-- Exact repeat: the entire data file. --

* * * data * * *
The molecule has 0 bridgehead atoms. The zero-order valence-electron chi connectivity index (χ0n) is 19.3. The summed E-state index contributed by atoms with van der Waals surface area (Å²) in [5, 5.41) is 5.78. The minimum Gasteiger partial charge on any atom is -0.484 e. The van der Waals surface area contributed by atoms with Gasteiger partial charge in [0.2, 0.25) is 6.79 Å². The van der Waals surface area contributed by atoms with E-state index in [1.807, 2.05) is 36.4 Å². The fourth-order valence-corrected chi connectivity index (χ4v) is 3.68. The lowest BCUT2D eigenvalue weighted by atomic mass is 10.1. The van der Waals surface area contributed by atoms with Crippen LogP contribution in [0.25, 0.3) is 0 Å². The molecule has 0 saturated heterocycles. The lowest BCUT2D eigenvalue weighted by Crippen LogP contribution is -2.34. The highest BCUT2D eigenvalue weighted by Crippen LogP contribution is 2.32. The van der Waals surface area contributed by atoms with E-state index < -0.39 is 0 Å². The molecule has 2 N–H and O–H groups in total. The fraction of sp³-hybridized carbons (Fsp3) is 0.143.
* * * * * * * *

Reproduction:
The molecule has 0 bridgehead atoms. The zero-order valence-electron chi connectivity index (χ0n) is 19.3. The summed E-state index contributed by atoms with van der Waals surface area (Å²) in [5, 5.41) is 5.78. The minimum Gasteiger partial charge on any atom is -0.484 e. The van der Waals surface area contributed by atoms with Gasteiger partial charge in [0.2, 0.25) is 6.79 Å². The van der Waals surface area contributed by atoms with E-state index in [1.807, 2.05) is 36.4 Å². The fourth-order valence-corrected chi connectivity index (χ4v) is 3.68. The lowest BCUT2D eigenvalue weighted by atomic mass is 10.1. The van der Waals surface area contributed by atoms with Crippen LogP contribution in [0.25, 0.3) is 0 Å². The molecule has 0 saturated heterocycles. The lowest BCUT2D eigenvalue weighted by Crippen LogP contribution is -2.34. The highest BCUT2D eigenvalue weighted by Crippen LogP contribution is 2.32. The van der Waals surface area contributed by atoms with E-state index < -0.39 is 0 Å². The molecule has 2 N–H and O–H groups in total. The fraction of sp³-hybridized carbons (Fsp3) is 0.143.